* Reuters graphics:
* Sterling and gilt yields: bit.ly/2dgAXn1
* World FX rates in 2017: tmsnrt.rs/2egbfVh
* Trade-weighted sterling since Brexit vote: tmsnrt.rs/2hwV9Hv
By Jemima Kelly and Ritvik Carvalho
LONDON, April 24 Sterling suffered its heaviest
one-day fall against the euro since early January on Monday, as
investors bought back into the single currency after a run-off
between two nationalist, anti-EU candidates was averted in
France's presidential race.
Centrist candidate Emmanuel Macron and the far-right Marine
Le Pen advanced to the second round, driving sharp gains for the
euro as investors took heart from opinion polls showing Macron
would soundly beat Le Pen - who has threatened to pull France
out of the euro zone.
The first round outcome spared investors their worst-case
scenario of Le Pen facing off against a surging far-left
eurosceptic Jean-Luc Melenchon, who had climbed in the polls in
recent weeks, though never broke into the top two.
The accuracy of pollsters ahead of Sunday's vote bolstered
confidence in their projection Macron would soundly win on May
Having rallied almost 2 percent last week to hit four-month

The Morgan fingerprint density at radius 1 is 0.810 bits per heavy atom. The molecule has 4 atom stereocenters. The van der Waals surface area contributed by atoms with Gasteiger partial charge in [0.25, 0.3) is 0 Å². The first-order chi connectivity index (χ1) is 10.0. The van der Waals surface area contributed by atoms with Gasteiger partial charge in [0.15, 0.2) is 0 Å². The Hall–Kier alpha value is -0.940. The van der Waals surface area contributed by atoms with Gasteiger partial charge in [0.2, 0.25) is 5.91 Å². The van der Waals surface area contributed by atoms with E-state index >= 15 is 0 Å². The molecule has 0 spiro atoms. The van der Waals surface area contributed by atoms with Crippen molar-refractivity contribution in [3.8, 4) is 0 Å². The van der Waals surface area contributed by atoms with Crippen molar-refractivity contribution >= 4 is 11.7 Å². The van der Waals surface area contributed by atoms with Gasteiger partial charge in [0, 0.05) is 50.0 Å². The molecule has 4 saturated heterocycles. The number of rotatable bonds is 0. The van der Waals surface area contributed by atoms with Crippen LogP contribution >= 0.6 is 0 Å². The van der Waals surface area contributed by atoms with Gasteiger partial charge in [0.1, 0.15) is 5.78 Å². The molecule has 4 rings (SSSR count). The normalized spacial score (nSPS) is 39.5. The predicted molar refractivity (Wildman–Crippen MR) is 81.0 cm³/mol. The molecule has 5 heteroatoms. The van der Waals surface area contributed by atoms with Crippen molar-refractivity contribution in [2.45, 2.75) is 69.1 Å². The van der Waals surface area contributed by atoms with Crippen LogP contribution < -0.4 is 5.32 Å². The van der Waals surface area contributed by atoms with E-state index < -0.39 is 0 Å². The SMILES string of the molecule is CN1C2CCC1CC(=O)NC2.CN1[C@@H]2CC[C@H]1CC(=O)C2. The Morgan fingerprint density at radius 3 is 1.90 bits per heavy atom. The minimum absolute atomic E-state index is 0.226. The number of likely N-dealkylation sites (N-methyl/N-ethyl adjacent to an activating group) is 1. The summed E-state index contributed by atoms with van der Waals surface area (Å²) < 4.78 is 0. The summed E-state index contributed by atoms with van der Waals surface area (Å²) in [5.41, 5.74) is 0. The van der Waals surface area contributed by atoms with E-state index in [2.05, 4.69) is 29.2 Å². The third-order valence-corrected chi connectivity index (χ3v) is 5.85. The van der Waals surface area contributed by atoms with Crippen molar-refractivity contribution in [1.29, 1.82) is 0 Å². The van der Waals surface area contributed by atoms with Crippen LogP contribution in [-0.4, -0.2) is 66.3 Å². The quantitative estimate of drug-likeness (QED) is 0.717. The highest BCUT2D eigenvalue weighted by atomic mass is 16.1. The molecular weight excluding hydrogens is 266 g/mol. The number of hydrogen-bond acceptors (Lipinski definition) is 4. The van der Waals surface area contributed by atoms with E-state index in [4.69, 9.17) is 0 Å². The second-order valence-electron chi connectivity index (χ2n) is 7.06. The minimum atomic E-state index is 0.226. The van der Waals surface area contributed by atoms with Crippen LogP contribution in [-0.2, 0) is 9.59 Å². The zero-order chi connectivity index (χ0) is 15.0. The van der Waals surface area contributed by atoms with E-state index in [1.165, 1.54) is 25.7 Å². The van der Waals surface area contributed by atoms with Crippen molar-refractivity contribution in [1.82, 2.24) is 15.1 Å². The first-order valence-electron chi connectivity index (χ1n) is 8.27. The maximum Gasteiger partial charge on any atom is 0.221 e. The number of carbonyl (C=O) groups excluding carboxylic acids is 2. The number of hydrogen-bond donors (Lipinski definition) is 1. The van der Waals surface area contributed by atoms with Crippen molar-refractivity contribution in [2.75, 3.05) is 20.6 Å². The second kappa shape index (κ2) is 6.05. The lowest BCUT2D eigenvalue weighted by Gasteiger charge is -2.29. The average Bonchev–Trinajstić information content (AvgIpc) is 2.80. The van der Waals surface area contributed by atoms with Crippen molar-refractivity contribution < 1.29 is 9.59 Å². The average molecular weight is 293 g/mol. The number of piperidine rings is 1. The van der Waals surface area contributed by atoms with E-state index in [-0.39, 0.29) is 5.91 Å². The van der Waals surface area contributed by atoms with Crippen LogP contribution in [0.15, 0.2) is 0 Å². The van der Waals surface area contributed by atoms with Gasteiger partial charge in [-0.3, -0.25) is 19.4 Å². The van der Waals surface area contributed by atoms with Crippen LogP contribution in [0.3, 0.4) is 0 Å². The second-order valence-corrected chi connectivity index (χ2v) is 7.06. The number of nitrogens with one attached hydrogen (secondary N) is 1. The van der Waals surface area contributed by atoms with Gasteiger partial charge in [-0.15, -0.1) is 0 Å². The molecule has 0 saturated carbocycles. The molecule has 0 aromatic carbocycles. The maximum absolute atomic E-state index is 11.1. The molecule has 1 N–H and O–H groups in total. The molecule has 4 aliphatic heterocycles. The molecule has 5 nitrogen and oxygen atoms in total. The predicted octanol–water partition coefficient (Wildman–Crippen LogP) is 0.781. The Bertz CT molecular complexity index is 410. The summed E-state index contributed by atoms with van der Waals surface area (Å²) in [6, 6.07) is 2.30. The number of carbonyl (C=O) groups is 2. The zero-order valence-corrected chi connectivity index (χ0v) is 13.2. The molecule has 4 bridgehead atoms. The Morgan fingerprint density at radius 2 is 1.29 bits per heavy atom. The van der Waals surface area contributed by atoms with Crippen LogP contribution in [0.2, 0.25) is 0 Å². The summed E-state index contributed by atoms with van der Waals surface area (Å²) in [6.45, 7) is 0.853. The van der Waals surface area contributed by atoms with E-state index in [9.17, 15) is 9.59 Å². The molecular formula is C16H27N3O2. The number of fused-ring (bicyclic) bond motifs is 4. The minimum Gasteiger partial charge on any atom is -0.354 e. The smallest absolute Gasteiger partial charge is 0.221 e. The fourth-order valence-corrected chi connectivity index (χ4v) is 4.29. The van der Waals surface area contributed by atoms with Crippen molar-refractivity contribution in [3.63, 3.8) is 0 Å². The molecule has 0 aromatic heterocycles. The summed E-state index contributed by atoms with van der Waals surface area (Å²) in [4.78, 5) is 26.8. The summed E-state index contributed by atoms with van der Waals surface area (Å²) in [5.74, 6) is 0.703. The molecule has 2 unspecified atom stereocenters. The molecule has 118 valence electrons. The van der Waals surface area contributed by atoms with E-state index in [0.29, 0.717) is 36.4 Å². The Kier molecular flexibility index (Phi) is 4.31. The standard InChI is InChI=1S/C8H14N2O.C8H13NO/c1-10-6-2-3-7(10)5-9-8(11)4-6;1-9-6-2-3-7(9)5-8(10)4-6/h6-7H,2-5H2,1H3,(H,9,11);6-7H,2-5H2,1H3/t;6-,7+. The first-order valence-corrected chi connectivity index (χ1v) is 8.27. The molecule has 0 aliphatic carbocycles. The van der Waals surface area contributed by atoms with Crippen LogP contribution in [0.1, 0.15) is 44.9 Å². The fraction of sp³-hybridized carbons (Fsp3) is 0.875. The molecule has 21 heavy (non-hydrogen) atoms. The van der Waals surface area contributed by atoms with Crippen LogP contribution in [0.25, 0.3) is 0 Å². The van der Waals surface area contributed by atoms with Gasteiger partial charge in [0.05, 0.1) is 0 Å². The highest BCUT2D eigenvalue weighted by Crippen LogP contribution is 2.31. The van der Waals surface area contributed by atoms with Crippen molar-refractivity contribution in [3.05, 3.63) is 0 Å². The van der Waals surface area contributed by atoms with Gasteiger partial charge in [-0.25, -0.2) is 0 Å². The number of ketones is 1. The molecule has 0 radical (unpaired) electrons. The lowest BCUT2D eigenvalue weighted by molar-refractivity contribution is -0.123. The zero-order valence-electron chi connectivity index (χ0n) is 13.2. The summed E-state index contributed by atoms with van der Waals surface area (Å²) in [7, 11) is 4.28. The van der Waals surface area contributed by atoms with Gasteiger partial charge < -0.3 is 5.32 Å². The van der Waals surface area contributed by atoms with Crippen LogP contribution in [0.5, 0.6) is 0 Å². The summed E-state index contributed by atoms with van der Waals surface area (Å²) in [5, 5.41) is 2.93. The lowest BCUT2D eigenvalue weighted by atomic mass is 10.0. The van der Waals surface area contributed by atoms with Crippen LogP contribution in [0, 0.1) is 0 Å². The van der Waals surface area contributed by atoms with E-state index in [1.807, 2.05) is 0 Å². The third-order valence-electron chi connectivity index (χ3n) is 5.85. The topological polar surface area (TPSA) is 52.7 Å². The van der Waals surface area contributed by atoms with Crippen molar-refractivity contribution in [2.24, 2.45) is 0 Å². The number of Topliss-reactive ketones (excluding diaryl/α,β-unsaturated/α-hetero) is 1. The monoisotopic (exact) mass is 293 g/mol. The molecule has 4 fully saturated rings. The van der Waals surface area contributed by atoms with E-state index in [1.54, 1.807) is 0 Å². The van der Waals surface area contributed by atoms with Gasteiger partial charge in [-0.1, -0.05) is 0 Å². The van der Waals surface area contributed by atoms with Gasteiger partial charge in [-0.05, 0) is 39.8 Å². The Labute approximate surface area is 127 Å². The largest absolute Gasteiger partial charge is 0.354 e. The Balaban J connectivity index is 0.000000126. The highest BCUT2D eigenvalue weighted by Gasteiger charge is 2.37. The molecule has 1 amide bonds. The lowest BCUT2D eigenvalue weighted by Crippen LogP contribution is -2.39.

highs against the euro after British Prime Minister Theresa May
called a snap UK election, sterling reversed most of that move,
falling around 1.4 percent from Friday's close to just below 85
pence per euro.
"Because the polls were so accurate for round one, the fact
that they show Le Pen losing substantially in round two is a
reason for exuberance," said BMO Capital Markets currency
strategist Stephen Gallo, in London.
"I think sterling remains a buy on dips versus the euro," he
added, suggesting that sterling would probably trade sideways in
the lead-up to the June 8 British election.
Against the dollar, sterling was not far off highs hit last
week following May's election announcement, down around 0.2
percent on the day at $1.2790.
"I can't say we have many local drivers at the moment (for
sterling/dollar) really...the main volatility is coming from
euro/sterling and that is mainly euro-driven," said Thu-Lan
Nguyen, currency analyst with Commerzbank.
She said economic data would be an important driver for
sterling. The UK economy's relative resilience to the
uncertainty generated by last year's Brexit referendum has
propped up the currency this year following a near 20 percent
slide. But doubts, particularly over consumer demand, are
growing, fuelled by another poor batch of retail sales numbers
Preliminary first quarter gross domestic product data are
due on Friday.
Eyes will also be on the start of campaigning for Britain's
general election, with polls showing the ruling Conservative
Party has a comfortable lead over the opposition Labour Party.
(Editing by Richard Lough)